by Sam Shepard
directed by Culley Guest Artist Jim Martin
Buried Child, Sam Shepard’s 1979 Pulitzer Prize-winning play, reveals the dark legacy of disillusion and disappointment in an American family. Dodge and Halie, the patriarch and matriarch, precariously inhabit their seedy farm home. Their emotionally damaged eldest son, Tilden, an ex-All-American, has curiously returned home after years away in New Mexico. Bradley, their second son who lost one of his legs to a chainsaw, vies for a place in the family against his father and brother. Into this teetering world comes the grandson, Vince, who arrives unexpectedly with his girlfriend, Shelly. Swept up into the family’s lies, secrets and power struggles, they are forced to find ways to survive in a world they did not expect to find, and can’t seem to leave. Mysteries of the past haunt the present; strange behavior and brutality suggest the taint of unnamed sin and shame. As darkly humorous as it is hauntingly poetic, Buried Child is a Gothic horror story of Middle America: a frightening, chilling and wickedly funny look at an American family unraveling and beginning anew.
November 11-14 at 7:30pm
November 15 at 2:00pm
in Keck Theater
by Edna Ferber and George S. Kaufman
directed by Laural Meade
Edna Ferber and George S. Kaufman’s Stage Door is a 1930’s classic comedy that delves deep in to the essential questions of what theater is and why we do it. Populated with actresses, playwrights, and producers, Stage Door spans two years in the lives of artists who will do anything to work: starve, run away, divorce, sell-out, and sing for their supper. When Hollywood calls one actress answers, while another tries to stay true to her theatrical roots. All the while, razor sharp wit abounds, served up with colorful irony as only Algonquin Round Table members Ferber and Kaufman can.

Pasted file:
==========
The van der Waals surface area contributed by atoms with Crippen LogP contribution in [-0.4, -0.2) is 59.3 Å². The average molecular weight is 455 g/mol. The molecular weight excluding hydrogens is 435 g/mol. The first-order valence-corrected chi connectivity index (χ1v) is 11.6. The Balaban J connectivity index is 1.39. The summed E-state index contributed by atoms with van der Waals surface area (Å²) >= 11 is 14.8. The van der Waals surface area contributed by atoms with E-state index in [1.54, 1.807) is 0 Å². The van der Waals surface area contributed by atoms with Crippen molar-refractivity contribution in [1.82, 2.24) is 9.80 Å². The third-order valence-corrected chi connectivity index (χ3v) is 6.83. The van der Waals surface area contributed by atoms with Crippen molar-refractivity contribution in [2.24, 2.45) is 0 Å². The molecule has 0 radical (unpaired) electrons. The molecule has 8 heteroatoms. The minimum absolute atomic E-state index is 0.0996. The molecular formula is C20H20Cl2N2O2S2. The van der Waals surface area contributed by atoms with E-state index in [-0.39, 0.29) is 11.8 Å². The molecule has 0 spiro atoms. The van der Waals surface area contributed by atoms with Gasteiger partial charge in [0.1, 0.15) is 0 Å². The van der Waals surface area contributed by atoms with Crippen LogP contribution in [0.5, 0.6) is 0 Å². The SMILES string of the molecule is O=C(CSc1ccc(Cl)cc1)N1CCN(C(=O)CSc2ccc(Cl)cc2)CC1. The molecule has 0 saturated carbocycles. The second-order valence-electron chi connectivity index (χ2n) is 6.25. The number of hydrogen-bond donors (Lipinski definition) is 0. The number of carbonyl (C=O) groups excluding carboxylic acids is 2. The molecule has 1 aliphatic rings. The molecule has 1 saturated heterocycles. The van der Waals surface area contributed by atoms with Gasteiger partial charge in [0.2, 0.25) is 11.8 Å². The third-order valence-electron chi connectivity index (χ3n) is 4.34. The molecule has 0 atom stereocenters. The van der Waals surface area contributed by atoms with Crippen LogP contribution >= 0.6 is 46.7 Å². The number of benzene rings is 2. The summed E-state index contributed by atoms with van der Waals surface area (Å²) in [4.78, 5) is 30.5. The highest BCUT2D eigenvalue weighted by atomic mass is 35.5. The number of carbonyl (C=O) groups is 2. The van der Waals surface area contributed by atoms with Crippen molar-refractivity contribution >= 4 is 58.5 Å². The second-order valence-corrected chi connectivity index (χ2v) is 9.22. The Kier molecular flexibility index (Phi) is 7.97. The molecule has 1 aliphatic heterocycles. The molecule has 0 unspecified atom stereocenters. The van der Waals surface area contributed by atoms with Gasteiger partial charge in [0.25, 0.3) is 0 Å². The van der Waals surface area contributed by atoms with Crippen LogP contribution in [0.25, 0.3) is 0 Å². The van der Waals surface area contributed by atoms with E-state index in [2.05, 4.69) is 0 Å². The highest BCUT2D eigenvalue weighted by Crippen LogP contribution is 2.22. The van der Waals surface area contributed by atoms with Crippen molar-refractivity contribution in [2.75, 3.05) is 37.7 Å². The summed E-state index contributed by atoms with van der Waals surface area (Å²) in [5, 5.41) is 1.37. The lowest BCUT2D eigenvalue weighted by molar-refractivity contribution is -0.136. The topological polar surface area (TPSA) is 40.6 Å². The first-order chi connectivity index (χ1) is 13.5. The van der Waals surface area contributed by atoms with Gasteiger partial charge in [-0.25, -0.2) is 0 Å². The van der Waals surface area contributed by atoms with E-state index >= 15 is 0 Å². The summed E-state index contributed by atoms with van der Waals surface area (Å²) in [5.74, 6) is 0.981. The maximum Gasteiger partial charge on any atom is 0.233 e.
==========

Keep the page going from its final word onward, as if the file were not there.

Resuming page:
December 2-5 at 7:30pm
December 6 at 2:00pm
in Keck Theater
Produced by special arrangement with Dramatists Play Service, Inc.
by John O’Keefe
directed by Jamie Angell
April 5-8 at 8:00pm and May 14 at 9:00pm
on the Herrick Chapel Lawn
An exhilarating escape from an unusual confinement leads three women to run for the hills in a comical and terrifying attempt to claim the higher ground
Richard II is the most elusive of Shakespeare’s history plays. It retells the strange story of the dissolution of the reign of King Richard and the ascendance of his cousin, Henry Bolingbroke, to the English throne. A great historical struggle played out between the two cousins, Shakespeare’s play casts the behavior of the two men as expressions of complex and often hidden motives and desires–born of an only partially revealed family and political history. The deposition of King Richard triggered the decades of civil wars that became mythologized as the The Wars of the Roses, which Shakespeare chronicled in seven of his history plays. In his story of Richard and Bolingbroke, Shakespeare reveals the pursuit of power—more clearly than in any of his other histories—as a secret, half-hidden, political dance rather than as a straightforward indulgence of military might: and a dance in which the peculiar twists of profound and elusive private desires, rather than great historical forces, tips the balance of history.
April 16 -18, 23 & 24 at 7:30pm
April 25 at 2:00pm
May 15 at 8:30pm
in Keck Theater